We've got a local dock-diving pool I really want to look into! They only do diving there, though, so we couldn't just swim. I'm fresh out of swim-only local pools to try. I've actually seriously considered getting one of those above-ground pools for the dogs to really swim in, but I have no clue how to build a deck for them to get in and out from. I'll keep researching it! Probably towards the end of the season here some will pop up on CL used, I could get a good price.
As soon as the ball is put away she stops obsessing over her target. I'll do more one-on-one ball play with her to see if she'll get back into it, but when I last tried she just watched it sail away across the yard and then came back to me for pets before lolloping off to hunt for rats. We've extended 'watch me' from a split second to about a second and a half, which is a HUGE improvement. We learned sit, touch, wait, and how to be calm before going through a door so far.
She's very food driven, but her attention span is so short... when she first came home, if following the food lure required more than a second of attention or moved farther than six inches from her nose she'd quit and hunt around for something else. Now she'll watch it all the way to my face, but it'd better go to her mouth immediately or she'll loose interest. She's also willing to look up and behind her to seek it now too.
Small steps! Phew!
|08-22-2013 01:23 PM|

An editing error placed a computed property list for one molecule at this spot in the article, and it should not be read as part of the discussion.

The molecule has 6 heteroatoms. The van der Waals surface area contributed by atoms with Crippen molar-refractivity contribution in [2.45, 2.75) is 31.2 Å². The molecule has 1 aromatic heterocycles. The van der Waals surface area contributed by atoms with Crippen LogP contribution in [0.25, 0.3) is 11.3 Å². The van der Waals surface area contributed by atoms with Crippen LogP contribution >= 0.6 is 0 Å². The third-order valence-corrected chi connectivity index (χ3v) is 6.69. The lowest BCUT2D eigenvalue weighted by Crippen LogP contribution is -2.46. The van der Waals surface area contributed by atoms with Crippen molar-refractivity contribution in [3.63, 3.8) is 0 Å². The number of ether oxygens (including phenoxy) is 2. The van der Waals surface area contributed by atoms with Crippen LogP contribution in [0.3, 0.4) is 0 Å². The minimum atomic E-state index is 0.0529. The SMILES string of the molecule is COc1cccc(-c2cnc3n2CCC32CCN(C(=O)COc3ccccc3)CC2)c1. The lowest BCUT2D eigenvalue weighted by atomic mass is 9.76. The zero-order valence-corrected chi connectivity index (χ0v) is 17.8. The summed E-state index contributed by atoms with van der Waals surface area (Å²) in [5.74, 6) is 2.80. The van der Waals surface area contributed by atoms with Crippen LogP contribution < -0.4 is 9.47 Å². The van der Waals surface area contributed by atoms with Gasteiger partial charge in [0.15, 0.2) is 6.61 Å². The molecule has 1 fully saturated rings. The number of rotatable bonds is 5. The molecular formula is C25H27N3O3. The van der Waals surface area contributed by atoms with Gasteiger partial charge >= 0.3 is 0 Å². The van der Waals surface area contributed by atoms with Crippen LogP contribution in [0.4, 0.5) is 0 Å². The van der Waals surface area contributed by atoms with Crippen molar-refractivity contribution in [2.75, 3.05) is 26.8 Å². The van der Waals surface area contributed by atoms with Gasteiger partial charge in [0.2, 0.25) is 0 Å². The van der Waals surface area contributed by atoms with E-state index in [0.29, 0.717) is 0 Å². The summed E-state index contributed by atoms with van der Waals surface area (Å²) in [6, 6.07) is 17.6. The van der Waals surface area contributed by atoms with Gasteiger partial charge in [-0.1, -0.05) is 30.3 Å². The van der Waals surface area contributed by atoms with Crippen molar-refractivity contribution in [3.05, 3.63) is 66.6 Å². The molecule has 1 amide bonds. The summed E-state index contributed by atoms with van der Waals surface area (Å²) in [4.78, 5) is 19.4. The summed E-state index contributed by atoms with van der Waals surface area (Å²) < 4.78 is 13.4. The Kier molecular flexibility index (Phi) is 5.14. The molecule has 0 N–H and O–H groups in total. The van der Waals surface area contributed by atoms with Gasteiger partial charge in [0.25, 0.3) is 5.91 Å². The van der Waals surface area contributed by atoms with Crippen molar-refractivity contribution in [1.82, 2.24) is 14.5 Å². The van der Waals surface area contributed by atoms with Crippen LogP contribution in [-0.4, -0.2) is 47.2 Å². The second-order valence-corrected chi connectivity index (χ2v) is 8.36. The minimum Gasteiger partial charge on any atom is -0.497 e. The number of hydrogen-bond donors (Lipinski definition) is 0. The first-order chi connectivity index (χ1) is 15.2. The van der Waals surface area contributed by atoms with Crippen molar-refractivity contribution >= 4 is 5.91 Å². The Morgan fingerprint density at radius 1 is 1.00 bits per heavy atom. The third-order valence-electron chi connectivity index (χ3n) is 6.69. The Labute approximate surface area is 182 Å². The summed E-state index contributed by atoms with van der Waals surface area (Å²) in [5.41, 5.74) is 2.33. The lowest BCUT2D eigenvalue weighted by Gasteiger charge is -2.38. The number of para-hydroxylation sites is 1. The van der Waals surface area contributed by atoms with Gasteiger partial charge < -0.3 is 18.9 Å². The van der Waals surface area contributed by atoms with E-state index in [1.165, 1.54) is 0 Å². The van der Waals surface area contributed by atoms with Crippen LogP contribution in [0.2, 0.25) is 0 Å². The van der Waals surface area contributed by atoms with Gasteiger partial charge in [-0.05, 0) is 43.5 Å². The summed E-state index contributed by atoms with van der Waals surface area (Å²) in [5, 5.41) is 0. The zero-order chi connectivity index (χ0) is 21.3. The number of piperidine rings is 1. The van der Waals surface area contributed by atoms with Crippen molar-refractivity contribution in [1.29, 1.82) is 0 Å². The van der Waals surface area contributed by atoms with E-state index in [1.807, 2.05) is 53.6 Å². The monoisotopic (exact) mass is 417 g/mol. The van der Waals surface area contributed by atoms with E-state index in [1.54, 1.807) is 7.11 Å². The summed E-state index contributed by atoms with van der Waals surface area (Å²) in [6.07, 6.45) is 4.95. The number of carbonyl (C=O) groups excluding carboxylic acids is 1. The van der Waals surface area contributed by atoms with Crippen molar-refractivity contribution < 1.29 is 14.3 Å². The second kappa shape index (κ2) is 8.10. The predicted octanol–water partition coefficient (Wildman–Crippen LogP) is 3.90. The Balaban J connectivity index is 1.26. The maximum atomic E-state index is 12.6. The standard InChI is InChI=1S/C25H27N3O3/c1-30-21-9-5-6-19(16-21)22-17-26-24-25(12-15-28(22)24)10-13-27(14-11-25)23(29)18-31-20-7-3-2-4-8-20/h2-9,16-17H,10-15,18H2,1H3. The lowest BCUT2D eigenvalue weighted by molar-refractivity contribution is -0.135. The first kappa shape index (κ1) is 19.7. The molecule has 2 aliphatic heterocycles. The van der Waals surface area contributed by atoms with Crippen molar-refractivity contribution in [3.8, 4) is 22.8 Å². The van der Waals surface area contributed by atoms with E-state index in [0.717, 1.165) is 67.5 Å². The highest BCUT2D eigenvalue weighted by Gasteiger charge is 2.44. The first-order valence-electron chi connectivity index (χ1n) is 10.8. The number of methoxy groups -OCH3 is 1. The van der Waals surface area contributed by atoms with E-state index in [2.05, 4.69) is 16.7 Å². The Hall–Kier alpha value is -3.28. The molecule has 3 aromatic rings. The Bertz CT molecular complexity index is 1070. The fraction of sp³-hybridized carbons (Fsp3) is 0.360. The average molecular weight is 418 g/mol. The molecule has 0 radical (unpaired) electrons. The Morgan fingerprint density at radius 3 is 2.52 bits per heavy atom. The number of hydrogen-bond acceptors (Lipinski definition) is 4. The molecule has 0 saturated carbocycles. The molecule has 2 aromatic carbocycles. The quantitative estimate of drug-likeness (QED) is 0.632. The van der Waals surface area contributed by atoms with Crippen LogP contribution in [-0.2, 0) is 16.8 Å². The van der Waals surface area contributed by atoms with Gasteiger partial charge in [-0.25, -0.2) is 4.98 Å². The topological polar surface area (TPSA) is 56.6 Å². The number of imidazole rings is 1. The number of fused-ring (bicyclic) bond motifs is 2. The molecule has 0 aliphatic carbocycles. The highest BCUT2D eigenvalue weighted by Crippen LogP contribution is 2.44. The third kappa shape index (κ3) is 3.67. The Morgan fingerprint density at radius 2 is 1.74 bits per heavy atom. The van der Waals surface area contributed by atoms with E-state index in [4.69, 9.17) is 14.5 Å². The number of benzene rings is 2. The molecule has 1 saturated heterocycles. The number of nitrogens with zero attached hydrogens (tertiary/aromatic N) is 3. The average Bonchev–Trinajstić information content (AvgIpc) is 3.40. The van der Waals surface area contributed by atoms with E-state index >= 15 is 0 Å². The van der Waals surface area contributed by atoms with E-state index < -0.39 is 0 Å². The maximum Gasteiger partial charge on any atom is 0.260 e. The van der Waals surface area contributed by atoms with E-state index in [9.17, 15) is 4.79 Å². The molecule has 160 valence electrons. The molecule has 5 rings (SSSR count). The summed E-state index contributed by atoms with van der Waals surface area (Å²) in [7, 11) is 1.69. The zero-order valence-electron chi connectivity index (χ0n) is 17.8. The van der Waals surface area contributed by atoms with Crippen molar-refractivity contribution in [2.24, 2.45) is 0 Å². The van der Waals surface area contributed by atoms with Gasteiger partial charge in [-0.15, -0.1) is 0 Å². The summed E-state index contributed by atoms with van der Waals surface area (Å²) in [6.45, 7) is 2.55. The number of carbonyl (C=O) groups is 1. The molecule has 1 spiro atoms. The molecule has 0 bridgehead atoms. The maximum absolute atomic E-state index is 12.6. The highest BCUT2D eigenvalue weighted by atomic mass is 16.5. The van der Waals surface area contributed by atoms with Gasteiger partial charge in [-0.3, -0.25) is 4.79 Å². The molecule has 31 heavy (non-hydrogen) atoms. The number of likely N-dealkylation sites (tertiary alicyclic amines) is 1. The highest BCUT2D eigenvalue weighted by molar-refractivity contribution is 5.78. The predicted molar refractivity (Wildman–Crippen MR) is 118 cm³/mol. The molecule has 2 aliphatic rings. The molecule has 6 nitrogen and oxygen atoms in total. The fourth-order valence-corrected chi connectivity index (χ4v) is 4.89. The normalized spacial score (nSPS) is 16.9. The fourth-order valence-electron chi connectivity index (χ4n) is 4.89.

|Diesel and Lace||
I'm certainly no expert so take it with a grain of salt if you will. I would train her separately from you other dogs for a specific task that she will really focus on that gets her really excited once you really are working well with that alone add one dog back in at a time while *attempting* to keep her focus on that one task. Stop training her individually with that task and it is only used when you are in the group setting and she is behaving properly. If she is not behaving in a manner you want she does not get that reward.
Diesel has no ball drive whatsoever so the flirt pole it is which is the tool I use the most to train. I have had great results redirecting with the flirt pole when he becomes obsessed with trying to eat the neighbors dog. We are to the point now when if he see's the neighbors dog and does not go into a frenzy instead comes to me we play vigorously with the flirt pole which is the only time he gets it lately. to my complete amazement about a week ago the neighbors dog came out and HOLY COW he came running to me and sat down like we had been practicing we played until he didnt want to play any longer.